Bengaluru: A few BBMP clinics haven’t received a single tuberculosis patient since a national lockdown was imposed on March 24, 2020.
Dr Bhanu Prakash, a doctor at a BBMP clinic near Rajajinagar, informed The Observer: “After the national lockdown was imposed on March 24 because of Covid-19, BBMP health clinics have had no patient for the DOTS treatment.” Before the lockdown, 20 TB patients visited the clinic every month to receive DOTS treatment.
“Either some patients have stopped the medication or moved to other bigger BBMP clinics due to availability of DOTS medicine all the time,” he added.
The Karnataka government, in a recent press release, said 48,242 cases of TB were discovered in the state between January and October 2020, according to a Times of India report. Bengaluru accounted for 14,000 cases. The data were obtained from door-to-door surveys. In 2019, a total of 91,000 TB patients were detected in the state with a 6.2% death rate, the highest in the country.
Tuberculosis and Covid-19 are infectious diseases that primarily attack the lungs. They present with similar symptoms of cough, fever, and difficulty in breathing. The prevalence of TB among Covid-19 patients has been found to be 0.37-4.47% in different studies.
DOTS helps patients finish TB therapy as fast as possible. People have to register at primary health centers to receive treatment. Each TB patient is assigned a social worker whose job is to deliver DOTS treatment; he/she has to ensure the patient swallows the tablets.
Mayuri Johari, a resident doctor at the Chinmaya Mission Hospital, Indiranagar, said: “WHO recommends that TB patients should have six months of treatment. This consists of a two-month intensive phase followed by a four-month continuation phase.”
TB treatment fails because a patient doesn’t take his medicines regularly; it leads to the development of drug-resistant TB, making drugs ineffective, she said.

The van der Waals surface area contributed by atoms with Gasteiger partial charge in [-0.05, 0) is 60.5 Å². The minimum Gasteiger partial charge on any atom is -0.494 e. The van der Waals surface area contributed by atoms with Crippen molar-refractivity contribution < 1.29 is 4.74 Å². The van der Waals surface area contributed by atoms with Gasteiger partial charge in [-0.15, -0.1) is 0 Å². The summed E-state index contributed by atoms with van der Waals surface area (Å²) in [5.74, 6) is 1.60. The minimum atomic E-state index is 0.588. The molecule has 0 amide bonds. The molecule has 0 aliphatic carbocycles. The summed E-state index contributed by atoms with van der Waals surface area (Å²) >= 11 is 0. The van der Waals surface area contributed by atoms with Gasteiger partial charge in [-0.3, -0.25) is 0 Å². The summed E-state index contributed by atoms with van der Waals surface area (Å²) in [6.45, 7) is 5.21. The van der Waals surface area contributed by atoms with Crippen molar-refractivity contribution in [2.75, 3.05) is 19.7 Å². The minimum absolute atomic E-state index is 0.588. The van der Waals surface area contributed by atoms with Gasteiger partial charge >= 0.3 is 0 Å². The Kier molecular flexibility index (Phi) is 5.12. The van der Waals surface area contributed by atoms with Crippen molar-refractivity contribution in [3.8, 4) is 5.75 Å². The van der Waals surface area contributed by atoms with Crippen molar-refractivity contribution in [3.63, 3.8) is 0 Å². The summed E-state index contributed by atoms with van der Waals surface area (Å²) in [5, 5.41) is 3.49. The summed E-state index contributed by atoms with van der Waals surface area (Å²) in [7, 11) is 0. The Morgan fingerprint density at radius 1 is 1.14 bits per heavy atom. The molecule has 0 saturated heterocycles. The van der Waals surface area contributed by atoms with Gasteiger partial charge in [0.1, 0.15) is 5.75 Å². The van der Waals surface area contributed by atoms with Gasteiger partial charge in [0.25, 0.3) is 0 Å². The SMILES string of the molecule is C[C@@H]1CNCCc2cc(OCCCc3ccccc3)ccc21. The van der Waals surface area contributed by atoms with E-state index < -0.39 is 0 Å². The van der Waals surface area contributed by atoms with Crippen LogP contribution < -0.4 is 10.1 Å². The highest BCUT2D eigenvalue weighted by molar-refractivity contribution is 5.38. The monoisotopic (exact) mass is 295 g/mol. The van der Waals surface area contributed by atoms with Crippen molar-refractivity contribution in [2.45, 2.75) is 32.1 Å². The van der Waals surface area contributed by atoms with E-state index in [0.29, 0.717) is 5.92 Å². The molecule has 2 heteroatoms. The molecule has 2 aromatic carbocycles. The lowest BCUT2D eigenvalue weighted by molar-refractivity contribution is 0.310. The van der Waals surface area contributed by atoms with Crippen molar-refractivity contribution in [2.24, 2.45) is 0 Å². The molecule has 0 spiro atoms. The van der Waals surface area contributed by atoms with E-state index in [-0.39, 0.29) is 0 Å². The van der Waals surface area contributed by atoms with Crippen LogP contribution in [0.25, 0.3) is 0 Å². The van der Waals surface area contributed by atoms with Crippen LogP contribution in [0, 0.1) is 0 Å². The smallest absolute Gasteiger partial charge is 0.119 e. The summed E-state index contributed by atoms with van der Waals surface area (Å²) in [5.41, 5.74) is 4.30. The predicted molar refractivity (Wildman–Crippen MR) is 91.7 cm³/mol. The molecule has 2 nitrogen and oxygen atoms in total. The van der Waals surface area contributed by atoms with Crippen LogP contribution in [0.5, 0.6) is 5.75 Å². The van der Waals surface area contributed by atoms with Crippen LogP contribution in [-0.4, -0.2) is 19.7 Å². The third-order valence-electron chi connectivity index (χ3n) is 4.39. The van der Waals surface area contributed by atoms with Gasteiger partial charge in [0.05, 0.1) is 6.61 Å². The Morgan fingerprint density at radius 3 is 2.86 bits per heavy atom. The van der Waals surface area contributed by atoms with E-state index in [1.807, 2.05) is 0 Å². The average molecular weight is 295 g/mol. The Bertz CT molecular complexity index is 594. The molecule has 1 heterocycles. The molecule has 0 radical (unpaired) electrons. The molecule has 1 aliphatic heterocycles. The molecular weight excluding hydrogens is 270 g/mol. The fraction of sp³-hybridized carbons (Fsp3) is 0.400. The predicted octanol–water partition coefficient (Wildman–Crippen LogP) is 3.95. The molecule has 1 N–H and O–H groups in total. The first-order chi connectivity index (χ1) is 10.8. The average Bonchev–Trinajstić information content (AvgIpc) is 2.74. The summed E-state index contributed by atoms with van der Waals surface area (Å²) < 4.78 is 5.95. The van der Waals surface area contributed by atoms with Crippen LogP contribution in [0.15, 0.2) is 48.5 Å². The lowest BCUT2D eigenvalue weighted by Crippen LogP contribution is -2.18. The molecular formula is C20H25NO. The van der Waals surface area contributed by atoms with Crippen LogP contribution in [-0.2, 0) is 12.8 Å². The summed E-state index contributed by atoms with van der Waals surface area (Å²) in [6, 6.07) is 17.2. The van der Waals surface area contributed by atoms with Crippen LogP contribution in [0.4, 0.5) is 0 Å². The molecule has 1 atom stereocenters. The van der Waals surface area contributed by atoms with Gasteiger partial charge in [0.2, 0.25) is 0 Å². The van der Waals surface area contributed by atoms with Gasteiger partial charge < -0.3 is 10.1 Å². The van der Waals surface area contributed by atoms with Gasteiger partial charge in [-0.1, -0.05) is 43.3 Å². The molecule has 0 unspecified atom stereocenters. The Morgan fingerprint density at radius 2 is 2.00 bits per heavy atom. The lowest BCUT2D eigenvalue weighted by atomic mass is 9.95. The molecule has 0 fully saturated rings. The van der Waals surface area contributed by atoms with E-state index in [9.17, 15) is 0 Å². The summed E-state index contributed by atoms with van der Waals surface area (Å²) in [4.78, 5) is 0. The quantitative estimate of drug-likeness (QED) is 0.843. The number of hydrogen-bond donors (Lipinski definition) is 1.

The pandemic has affected strategic interventions of tuberculosis programs, resulting in an almost 35% decline in TB case notification in 2020 as compared to the previous year in Karnataka, according to the National Centre for Biotechnology Information.
Devaraja, a social worker, said: “I have been assigned 14 TB patients to administer DOTS treatment. I currently work with nine patients; the other five have discontinued their treatment.” Those who stopped taking the treatment had lost their jobs and returned to their native places.
N. Divakara, a senior health inspector of the BBMP’s west zone, said: “Since the Karnataka government has done a door-to-door survey, we will plan accordingly on how to approach the DOTS programme.” The government faced serious challenges during the first three months of the lockdown. Very few TB patients were given DOTS treatment.
At present, health staff from the TB programme have been diverted for Covid-19 duties.
Pulmonologists say that in the past 11 months, many cases went undiagnosed because of travel restrictions and a fear of the virus. They also believe the chances of the disease spreading are high as patients have not received a full dosage of medicines, and interruption can lead to drug resistance.
WHO has urged countries to maintain continuity of essential services for people affected with TB during the pandemic as there was a 13% increase in TB deaths in the first three months of the pandemic.
In November 2020, launching a Jan Andolan against TB, Union health and family welfare minister Harsh Vardhan said: “We wish to make 2021 a year of Tuberculosis.” Under the National Strategic Plan for Tuberculosis Elimination, the government is working to eradicate the disease by 2025.